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Wireless Networking United States Hardware

Testing 3G Networks Across the US 108

Posted by Soulskill
from the can-you-hear-me-now dept.
PCWorld recently tested the 3G networks of AT&T, Verizon, and Sprint in 13 different cities across the US. They've now posted the results, which show that Sprint and Verizon are neck-and-neck for reliability, while AT&T has consistently higher upload rates. From the article: "Across more than 20 testing locations in each of the 13 cities we tested, Verizon had an average download speed of 951 kbps. Verizon demonstrated good reliability, too; the network was available at a reasonable and uninterrupted speed in 89.8 percent of our tests. Sprint's 3G network delivered a solid connection in 90.5 percent of our 13-city tests. Sprint's average download speed of 808 kbps across 13 cities wasn't flashy (at that speed, a 1MB file downloads in 10 seconds), but dependability is an important asset. The Sprint network performed especially well, both in speed and in reliability, in our test cities in the western part of the United States. The AT&T network's 13-city average download speed in our tests was 812 kbps. Its average upload speed was 660 kbps. Reliability was an issue in our experience of the AT&T system: Our testers were able to make a connection at a reasonable, uninterrupted speed in only 68 percent of their tests." What have you noticed about the various carriers in your city?
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Testing 3G Networks Across the US

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  • by IndustrialComplex (975015) on Sunday July 05, 2009 @09:49AM (#28586099)

    So based on the results of this test, I think we can expect commercials from all three carriers claiming that they are the fastest* 3g network around with the best reliability**.

    Even as an owner of an iphone who knew what he was getting, Apple/ATT's commercials really get under my skin with their claims regarding the speed/capabilities of the phone. Of course, they get away with it with a 0.3 mS flash of text that informs us that the performance was artificially shortened. Comcast is another company whose commercials strike me as pure lies and misinformation based on a grain of truth***.

    *For some definitions of fast
    **The network will reliably not cause your phone to collapse into a singularity.
    ***Results from Brooklyn Bridge Sales LLC.

    • by MrCrassic (994046) <deprecated@@@ema...il> on Sunday July 05, 2009 @09:59AM (#28586141) Journal
      When I had AT&T, reliability was a problem. First, the 3G network wasn't as mature as it is now, so upload/download speeds were only slightly greater than EDGE (usually 400 kbps or so). Second, and most concerning, was that I frequently had issues getting HSDPA service; I was often on the EDGE (2G) network, which was disappointing considering how much I would have been paying for it.

      Needless to say, I only had AT&T for less than the 14-day trial period. I tested all of this on a Treo 750.
      • Re: (Score:3, Interesting)

        by sycodon (149926)

        I have AT&T for my cell phone. Even though I live in a major urban area, it drops calls all the time. Their service and coverage sucks.

        • by spineboy (22918)

          I live in Los Angeles, and have AT&T, and rarely if ever, have dropped calls. I get good coverage everywhere.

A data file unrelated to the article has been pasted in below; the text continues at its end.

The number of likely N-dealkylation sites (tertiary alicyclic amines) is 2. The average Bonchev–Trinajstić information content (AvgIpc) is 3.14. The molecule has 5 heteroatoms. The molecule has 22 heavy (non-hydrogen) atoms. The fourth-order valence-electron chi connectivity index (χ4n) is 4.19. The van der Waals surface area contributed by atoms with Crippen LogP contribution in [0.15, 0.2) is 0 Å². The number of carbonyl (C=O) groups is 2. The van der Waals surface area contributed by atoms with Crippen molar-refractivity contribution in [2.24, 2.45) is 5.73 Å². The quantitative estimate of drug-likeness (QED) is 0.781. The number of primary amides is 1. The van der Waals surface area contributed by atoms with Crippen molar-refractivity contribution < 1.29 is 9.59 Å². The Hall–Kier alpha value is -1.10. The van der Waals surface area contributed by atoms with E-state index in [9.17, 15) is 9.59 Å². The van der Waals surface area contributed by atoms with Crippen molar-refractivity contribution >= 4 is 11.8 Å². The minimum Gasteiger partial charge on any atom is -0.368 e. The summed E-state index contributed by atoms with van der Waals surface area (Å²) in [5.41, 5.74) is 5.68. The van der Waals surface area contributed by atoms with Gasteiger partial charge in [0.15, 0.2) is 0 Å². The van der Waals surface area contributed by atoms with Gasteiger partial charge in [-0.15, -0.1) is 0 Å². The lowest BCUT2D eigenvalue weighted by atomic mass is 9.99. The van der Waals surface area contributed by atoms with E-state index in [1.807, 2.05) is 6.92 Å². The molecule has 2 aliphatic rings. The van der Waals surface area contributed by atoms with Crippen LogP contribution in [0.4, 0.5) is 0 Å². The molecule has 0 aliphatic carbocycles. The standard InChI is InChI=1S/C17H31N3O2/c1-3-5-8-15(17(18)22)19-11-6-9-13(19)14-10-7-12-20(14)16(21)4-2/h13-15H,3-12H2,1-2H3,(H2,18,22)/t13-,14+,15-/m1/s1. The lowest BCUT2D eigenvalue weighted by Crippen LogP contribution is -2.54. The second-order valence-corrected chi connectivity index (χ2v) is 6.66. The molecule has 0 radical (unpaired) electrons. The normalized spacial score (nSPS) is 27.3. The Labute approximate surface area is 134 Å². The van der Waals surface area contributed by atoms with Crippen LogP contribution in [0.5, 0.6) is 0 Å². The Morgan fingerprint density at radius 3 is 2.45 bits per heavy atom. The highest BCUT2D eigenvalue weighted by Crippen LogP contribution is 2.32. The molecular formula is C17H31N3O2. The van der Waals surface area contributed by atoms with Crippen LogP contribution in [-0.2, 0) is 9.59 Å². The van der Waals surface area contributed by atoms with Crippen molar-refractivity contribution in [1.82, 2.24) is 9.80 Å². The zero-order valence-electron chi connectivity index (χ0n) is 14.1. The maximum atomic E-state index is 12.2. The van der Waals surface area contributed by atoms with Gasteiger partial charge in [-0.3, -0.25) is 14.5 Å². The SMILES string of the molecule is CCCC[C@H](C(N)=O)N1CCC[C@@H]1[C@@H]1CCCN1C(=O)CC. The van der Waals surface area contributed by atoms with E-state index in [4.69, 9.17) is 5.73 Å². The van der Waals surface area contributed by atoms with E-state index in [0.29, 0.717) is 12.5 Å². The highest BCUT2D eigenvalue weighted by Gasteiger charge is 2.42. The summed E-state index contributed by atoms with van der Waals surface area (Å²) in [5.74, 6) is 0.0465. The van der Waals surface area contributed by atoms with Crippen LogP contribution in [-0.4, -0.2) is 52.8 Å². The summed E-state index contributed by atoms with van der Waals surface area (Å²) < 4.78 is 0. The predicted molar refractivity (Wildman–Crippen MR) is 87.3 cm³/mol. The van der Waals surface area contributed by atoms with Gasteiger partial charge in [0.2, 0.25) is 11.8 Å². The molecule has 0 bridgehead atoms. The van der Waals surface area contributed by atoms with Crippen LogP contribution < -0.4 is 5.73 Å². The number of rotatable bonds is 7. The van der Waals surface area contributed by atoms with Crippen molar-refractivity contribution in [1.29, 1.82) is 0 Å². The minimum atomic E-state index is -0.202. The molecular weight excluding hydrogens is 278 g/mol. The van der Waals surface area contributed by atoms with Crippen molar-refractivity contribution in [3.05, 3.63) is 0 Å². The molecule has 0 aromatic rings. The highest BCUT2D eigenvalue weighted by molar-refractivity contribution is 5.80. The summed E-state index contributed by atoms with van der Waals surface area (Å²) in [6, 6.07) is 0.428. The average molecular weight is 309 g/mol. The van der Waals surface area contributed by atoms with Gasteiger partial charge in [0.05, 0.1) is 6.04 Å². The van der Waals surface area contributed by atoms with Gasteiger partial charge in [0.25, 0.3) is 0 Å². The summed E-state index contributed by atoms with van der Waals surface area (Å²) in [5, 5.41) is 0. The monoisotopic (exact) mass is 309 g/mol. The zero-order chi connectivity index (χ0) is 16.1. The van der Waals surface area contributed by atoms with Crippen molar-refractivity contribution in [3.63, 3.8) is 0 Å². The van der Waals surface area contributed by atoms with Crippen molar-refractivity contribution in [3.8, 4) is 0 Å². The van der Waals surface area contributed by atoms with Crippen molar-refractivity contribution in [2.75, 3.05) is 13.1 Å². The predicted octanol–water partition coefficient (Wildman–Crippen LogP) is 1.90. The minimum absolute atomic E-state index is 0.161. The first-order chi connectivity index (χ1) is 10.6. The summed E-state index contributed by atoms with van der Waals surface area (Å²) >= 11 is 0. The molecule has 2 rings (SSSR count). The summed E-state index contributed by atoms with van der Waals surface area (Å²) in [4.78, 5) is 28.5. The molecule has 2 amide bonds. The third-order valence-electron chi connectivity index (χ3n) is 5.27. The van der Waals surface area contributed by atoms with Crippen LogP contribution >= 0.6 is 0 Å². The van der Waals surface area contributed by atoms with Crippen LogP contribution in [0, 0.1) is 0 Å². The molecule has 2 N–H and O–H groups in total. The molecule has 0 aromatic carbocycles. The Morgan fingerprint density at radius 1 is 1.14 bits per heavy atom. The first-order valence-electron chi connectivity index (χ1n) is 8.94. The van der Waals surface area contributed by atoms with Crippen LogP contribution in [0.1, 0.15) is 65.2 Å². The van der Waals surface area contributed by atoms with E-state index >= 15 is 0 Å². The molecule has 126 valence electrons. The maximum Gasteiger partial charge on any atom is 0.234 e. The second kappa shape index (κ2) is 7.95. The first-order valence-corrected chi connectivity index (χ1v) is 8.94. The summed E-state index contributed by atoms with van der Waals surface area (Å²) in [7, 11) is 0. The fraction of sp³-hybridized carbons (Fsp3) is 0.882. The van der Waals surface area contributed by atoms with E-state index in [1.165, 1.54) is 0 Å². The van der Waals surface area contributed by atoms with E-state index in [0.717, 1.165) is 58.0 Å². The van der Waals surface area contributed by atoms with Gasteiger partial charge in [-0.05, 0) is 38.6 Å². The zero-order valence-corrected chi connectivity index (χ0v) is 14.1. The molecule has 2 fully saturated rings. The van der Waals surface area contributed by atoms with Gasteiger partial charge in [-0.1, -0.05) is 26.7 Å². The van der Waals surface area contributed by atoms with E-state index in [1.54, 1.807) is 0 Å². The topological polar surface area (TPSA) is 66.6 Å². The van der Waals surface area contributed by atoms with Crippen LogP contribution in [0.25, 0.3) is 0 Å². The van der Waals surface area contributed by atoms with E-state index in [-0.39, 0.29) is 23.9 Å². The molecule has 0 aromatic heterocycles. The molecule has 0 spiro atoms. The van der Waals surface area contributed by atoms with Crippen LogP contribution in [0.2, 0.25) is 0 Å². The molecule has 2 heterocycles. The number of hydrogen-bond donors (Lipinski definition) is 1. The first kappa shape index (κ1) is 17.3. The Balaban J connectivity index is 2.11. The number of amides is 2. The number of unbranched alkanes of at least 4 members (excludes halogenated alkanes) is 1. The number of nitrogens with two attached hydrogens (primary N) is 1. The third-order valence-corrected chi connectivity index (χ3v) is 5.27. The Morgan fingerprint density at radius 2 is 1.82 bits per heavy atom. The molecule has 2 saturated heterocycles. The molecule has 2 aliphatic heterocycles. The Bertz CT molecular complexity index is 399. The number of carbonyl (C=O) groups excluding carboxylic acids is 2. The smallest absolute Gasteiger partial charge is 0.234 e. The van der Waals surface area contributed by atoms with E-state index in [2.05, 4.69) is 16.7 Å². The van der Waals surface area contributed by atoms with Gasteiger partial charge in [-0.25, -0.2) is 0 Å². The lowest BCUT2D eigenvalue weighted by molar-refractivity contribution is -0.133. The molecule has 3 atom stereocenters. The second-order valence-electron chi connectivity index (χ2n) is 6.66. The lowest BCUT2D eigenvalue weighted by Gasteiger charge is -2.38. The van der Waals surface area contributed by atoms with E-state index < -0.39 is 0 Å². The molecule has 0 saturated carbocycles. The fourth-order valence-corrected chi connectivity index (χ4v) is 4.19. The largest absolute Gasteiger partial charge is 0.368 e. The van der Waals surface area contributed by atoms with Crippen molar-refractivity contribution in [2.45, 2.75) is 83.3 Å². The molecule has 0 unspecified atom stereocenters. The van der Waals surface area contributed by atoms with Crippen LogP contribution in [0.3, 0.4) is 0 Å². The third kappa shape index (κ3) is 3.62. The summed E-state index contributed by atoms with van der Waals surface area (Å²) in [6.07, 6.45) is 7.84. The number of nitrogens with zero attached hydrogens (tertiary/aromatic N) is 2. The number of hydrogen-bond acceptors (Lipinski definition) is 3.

Now what are we supposed to do with this anecdotal data? The question seems poorly thought out.

        • Not sure if this is your issue, but I had the same problem and I live in the Dallas / Fort Worth area. They tend to have excellent coverage. The problem was with my sim card. The contacts erode or become corroded or the card itself becomes warped. Replacing it resolved my drop calls issue. The AT&T folks may squawk but you can usually get a replacement for free if you suspect it's faulty.
    • by Luscious868 (679143) on Sunday July 05, 2009 @10:30AM (#28586265)

      Comcast is another company whose commercials strike me as pure lies and misinformation based on a grain of truth

      As a general rule of thumb never trust claims made in an advertisement. One of the great things about the Internet is that there are a plethora of sites out there that you can turn to get a better idea of how products and services really work. I rarely buy an expensive product or service these days without checking it out first.

    • by girlintraining (1395911) on Sunday July 05, 2009 @11:34AM (#28586545)

      Comcast is another company whose commercials strike me as pure lies and misinformation based on a grain of truth

      Well, the problem is they advertise "speed" and "availability", neither of which are really decent metrics. Speed is a crap metric because it's a scalar (math) quantity, and most often is measured by peak, rather than average, or worst-case. And "Availability" depends entirely on the service level agreement. If the power goes out, does that count toward availability? No, because "they" can't control it. Routine maintenance on their network? Nope. Lightning strike? Nah. So they can say almost whatever they want and get away with it because of some clever word-play. You'll be careful to note that in these endless commercials about high speed internet from any company they're careful to never put any number in it except the phone number to call. So it's not so much that they're lying -- it's really more that they're speaking sweet nothings, which is perfectly legal (and disingenuous).

      Us geeks know that network performance isn't a scalar (math) quantity. Bigger numbers don't mean shit. It's the matrix of bandwidth (in bytes), latency (in milliseconds), packet loss (a percentage), all averaged over a long enough time-frame (hour, day, week, month, or billing cycle) to account for all systemic variables (bandwidth caps, network load averages, etc) is what matters.